Human Ecology

, Volume 43, Issue 2, pp 237–245 | Cite as

Columbia Basin Heritage Fish Consumption Rates

Article

Abstract

The distinction between contemporary Native American fish consumption rates and original baseline heritage rates is important as heritage rates have long been recognized as a baseline relevant to the fishing tribes of the Pacific Northwest, and are generally protected by Treaties and case law. This paper reviews two approaches to accurately defining heritage fish consumption rates in the Columbia Basin. One approach is dietary reconstruction based on several lines of evidence (ethnographic, archaeological, historical ecology, nutritional) to estimate overall dietary composition and the caloric contribution of fish, especially salmon. The second approach is review of abundance, harvest, and consumption rates augmented with ethnographic and archaeological evidence over the same geographical area. The two methods independently arrive at the same range for heritage rates, and the wealth of evidence that has accumulated over 75 years of investigation suggests that these are robust conclusions.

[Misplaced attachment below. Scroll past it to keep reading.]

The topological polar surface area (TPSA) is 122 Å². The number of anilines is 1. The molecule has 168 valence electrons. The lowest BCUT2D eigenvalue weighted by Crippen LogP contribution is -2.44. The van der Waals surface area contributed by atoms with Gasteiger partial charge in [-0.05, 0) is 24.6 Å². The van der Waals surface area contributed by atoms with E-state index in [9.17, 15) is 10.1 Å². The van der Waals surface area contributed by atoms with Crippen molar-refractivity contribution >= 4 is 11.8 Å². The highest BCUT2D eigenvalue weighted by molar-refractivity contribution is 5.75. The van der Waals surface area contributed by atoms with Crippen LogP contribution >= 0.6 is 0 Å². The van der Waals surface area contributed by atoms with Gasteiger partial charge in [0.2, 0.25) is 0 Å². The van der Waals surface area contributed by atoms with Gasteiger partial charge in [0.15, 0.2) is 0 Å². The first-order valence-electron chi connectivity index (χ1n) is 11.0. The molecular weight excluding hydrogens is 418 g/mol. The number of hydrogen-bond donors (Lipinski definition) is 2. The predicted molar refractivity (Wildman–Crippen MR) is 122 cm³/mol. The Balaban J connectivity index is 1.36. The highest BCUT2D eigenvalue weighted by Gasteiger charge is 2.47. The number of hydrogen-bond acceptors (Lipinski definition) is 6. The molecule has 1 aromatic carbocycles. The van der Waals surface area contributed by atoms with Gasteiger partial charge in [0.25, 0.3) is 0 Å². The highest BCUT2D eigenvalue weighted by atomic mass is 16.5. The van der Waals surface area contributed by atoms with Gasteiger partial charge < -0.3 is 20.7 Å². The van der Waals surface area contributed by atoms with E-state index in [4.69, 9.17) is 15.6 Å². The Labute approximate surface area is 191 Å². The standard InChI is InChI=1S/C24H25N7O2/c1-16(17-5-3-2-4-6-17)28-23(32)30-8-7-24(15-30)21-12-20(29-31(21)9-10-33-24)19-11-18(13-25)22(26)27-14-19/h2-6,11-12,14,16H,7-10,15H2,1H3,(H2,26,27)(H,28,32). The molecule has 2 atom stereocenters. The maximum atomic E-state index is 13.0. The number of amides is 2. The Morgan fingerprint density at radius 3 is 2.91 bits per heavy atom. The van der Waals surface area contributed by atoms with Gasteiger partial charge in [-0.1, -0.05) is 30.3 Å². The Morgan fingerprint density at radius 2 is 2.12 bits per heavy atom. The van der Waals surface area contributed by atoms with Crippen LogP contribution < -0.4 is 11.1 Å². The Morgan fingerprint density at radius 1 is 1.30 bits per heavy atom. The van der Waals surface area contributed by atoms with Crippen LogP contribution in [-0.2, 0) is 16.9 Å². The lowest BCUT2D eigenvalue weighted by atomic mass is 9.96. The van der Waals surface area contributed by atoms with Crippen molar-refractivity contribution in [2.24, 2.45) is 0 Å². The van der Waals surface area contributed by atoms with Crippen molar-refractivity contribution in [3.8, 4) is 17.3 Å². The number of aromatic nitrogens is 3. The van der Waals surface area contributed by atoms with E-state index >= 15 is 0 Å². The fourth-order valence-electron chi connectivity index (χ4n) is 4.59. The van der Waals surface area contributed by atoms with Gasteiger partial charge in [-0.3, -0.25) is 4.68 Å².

Keywords

Fish consumption rates Heritage consumption rates Columbia Basin Columbia River Pacific Northwest Native American Ethnographic surveys 

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Copyright information

© Springer Science+Business Media New York 2015

Authors and Affiliations

  1. 1.School of Biological and Population Health SciencesOregon State UniversityCorvallisUSA
  2. 2.Walker Research Group, Ltd.University of Colorado BoulderBoulderUSA

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